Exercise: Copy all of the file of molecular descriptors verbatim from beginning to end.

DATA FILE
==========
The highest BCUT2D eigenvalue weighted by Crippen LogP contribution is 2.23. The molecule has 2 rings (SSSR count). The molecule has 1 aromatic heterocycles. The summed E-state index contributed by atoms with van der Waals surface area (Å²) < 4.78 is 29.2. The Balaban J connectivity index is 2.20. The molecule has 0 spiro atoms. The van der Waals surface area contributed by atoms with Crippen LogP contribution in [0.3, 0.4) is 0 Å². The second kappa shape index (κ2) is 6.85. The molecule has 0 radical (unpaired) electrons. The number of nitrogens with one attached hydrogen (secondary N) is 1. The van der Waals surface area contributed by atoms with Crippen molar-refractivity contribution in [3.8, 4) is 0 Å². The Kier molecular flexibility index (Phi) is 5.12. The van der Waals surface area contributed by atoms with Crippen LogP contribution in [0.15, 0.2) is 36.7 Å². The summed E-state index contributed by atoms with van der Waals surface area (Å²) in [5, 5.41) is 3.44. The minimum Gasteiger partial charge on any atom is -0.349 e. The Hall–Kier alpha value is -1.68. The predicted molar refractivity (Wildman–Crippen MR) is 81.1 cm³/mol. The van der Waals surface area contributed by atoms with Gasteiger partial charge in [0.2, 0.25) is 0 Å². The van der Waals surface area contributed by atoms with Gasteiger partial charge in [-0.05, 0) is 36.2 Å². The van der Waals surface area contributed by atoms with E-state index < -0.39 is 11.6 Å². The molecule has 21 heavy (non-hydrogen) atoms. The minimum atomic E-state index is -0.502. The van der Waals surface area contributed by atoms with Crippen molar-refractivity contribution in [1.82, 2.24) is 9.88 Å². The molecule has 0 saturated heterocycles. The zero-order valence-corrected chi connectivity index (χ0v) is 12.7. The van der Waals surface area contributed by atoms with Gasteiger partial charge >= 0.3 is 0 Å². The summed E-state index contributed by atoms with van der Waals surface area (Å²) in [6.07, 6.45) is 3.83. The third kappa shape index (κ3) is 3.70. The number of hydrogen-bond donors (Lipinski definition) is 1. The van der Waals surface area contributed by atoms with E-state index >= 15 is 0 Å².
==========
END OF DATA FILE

The highest BCUT2D eigenvalue weighted by Crippen LogP contribution is 2.23. The molecule has 2 rings (SSSR count). The molecule has 1 aromatic heterocycles. The summed E-state index contributed by atoms with van der Waals surface area (Å²) < 4.78 is 29.2. The Balaban J connectivity index is 2.20. The molecule has 0 spiro atoms. The van der Waals surface area contributed by atoms with Crippen LogP contribution in [0.3, 0.4) is 0 Å². The second kappa shape index (κ2) is 6.85. The molecule has 0 radical (unpaired) electrons. The number of nitrogens with one attached hydrogen (secondary N) is 1. The van der Waals surface area contributed by atoms with Crippen molar-refractivity contribution in [3.8, 4) is 0 Å². The Kier molecular flexibility index (Phi) is 5.12. The van der Waals surface area contributed by atoms with Crippen LogP contribution in [0.15, 0.2) is 36.7 Å². The summed E-state index contributed by atoms with van der Waals surface area (Å²) in [5, 5.41) is 3.44. The minimum Gasteiger partial charge on any atom is -0.349 e. The Hall–Kier alpha value is -1.68. The predicted molar refractivity (Wildman–Crippen MR) is 81.1 cm³/mol. The van der Waals surface area contributed by atoms with Gasteiger partial charge in [0.2, 0.25) is 0 Å². The van der Waals surface area contributed by atoms with Gasteiger partial charge in [-0.05, 0) is 36.2 Å². The van der Waals surface area contributed by atoms with E-state index < -0.39 is 11.6 Å². The molecule has 21 heavy (non-hydrogen) atoms. The minimum atomic E-state index is -0.502. The van der Waals surface area contributed by atoms with Crippen molar-refractivity contribution in [1.82, 2.24) is 9.88 Å². The molecule has 0 saturated heterocycles. The zero-order valence-corrected chi connectivity index (χ0v) is 12.7. The van der Waals surface area contributed by atoms with Gasteiger partial charge >= 0.3 is 0 Å². The summed E-state index contributed by atoms with van der Waals surface area (Å²) in [6.07, 6.45) is 3.83. The third kappa shape index (κ3) is 3.70. The number of hydrogen-bond donors (Lipinski definition) is 1. The van der Waals surface area contributed by atoms with E-state index >= 15 is 0 Å².